######## Services ######## *************************** Controlling inbound traffic *************************** Kubernetes has a collection of strategies that provide ways to define access to services running in a cluster. Though they all work slightly differently, typically they are implemented as a service that provides a mapping to a given port or ports that are exposed on pods or nodes within the cluster and associated with an IP address. The only real exception to this approach is the :ref:`Ingress controller ` What are the various service types ================================== * The **ClusterIP** is the default Kubernetes service type. It provides access to an application's services via an internal cluster IP address that is reachable by all other nodes within the cluster. It is not accessible from outside of the cluster. * The **NodePort** service is the simplest way to get external access to an application's service endpoint within a cluster. This approach opens an identical port, typically in the range 30000–32767, across all Nodes in the cluster and associates this with an IP address and port. Any traffic that is then directed to this port is forwarded on to the application's service. * A **LoadBalancer** is the typical way to expose an application to the internet. It relies on the cloud to create an external load balancer with an IP address in the relevant network space. Any traffic that is then directed to this IP address is forwarded on to the application's service. * An **Ingress controller** differs from the previous options in that it is not implemented as a Kubernetes service and instead behaves in a manner similar to a router that can make rule based routing decisions about which service to deliver traffic to. ******************************* Using the various service types ******************************* The following sections will explain the various types of service currently supported and where these might typically be used. Before looking further at the types of inbound control available to us let's create a simple 1 replica Nginx application based on the default Nginx image. This will spin up the default Nginx container that will listen, by default, on port 80. .. literalinclude:: _containers_assets/nginx-app.yaml Next we will connect to the Nginx pod and install curl so that we can utilise it to test connectivity in our upcoming examples. .. code-block:: bash $ kubectl get pods NAME READY STATUS RESTARTS AGE nginx-test-app-65b8cd96c4-kqtlm 1/1 Running 0 11m $ kubectl exec -it nginx-test-app-65b8cd96c4-kqtlm /bin/bash root@nginx-test-app-65b8cd96c4-kqtlm:/# apt update && apt install -y curl root@nginx-test-app-65b8cd96c4-kqtlm:/# exit ********* ClusterIP ********* First we will define a service using the ClusterIP type. This service will expose port 80 on the pod by mapping it to port 80 on the cluster IP that will get assigned to the service when it is created. .. literalinclude:: _containers_assets/clusterip.yaml If we now use kubectl to query the available services we can see that there is a service called **clusterip-service** that exposes port 80 on the cluster IP address 10.12.147.210. .. code-block:: bash $ kubectl get service clusterip-service NAME TYPE CLUSTER-IP EXTERNAL-IP PORT(S) clusterip-service ClusterIP 10.12.147.210 none 80/TCP Now we can connect back into our pod and run curl to query this. .. code-block:: bash $ kubectl exec -it nginx-test-app-65b8cd96c4-kqtlm curl 10.12.147.210:80 Welcome to nginx!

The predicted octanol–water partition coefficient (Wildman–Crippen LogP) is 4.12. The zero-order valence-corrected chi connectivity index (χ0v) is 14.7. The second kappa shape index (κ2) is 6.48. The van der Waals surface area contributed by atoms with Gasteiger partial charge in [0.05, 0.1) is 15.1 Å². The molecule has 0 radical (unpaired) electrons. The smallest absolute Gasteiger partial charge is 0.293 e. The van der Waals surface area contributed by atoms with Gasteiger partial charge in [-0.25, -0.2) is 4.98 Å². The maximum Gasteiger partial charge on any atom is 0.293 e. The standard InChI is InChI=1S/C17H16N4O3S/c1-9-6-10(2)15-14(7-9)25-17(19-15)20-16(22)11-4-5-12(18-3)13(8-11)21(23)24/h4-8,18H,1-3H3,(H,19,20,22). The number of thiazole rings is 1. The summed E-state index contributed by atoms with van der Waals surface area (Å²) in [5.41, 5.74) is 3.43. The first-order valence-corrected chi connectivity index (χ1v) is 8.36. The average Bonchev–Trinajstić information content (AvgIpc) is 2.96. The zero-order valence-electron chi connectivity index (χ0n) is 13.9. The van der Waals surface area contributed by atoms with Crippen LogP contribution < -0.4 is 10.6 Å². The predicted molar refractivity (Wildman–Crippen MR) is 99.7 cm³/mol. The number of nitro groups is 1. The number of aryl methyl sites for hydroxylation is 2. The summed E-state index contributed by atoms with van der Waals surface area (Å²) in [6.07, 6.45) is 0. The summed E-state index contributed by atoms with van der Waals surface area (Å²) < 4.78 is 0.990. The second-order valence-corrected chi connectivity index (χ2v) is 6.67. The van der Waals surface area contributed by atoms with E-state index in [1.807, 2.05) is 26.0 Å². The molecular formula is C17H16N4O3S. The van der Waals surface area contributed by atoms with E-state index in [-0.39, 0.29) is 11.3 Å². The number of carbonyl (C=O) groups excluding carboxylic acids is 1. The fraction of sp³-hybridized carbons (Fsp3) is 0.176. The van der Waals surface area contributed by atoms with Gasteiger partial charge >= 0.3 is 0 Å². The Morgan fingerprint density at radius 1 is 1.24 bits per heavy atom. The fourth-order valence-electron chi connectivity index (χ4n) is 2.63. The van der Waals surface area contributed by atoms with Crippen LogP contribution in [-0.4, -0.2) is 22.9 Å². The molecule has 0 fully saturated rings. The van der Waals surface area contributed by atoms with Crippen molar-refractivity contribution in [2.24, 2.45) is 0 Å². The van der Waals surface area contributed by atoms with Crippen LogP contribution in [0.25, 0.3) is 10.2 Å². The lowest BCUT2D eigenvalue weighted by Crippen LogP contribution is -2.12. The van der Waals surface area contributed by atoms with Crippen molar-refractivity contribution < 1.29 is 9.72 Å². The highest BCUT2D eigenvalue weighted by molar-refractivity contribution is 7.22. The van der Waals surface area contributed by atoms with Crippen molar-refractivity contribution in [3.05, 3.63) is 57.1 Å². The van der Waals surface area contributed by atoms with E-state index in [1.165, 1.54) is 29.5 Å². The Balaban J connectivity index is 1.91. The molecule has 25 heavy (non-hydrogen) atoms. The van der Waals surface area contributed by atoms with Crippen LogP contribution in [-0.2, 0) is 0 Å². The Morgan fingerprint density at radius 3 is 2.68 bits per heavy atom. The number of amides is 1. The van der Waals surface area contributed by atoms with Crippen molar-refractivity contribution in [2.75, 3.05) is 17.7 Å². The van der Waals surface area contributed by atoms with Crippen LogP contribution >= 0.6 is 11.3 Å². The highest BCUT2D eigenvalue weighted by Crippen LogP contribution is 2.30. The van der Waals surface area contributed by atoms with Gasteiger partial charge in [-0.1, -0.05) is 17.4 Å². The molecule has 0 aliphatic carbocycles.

Welcome to nginx!

If you see this page, the nginx web server is successfully installed and working. Further configuration is required.

Thank you for using nginx.

If all went as expected we should see the html for the default Nginx welcome page. As mentioned earlier ``this type of service is only accessible inside the cluster``, in order to expose it outside of the cluster we will need to look at our other access options. To remove the clusterip-service run the following. .. code-block:: bash $ kubectl delete service clusterip-service ******** NodePort ******** A NodePort, as the name implies, works by opening a port on every node of the cluster where the application in question is running. The associated service that Kubernetes creates as part of this is then responsible for routing incoming traffic intended for that service to that NodePort. The following example shows how to assign a NodePort to our existing nginx-app pod that we created earlier. .. literalinclude:: _containers_assets/nodeport.yaml If we query our available services now we should see a new entry for our **nodeport-service** .. code-block:: bash $ kubectl get service nodeport-service NAME TYPE CLUSTER-IP EXTERNAL-IP PORT(S) AGE nodeport-service NodePort 10.254.141.196 80:30001/TCP 5s There are several ways in which we can now access our Nginx application. The first is via the cluster IP as in the previous example. Though the same restriction still applies here in that this will only work from within the cluster. .. code-block:: bash $ kubectl exec -it nginx-test-app-65b8cd96c4-kqtlm curl 10.254.141.196:80

Welcome to nginx!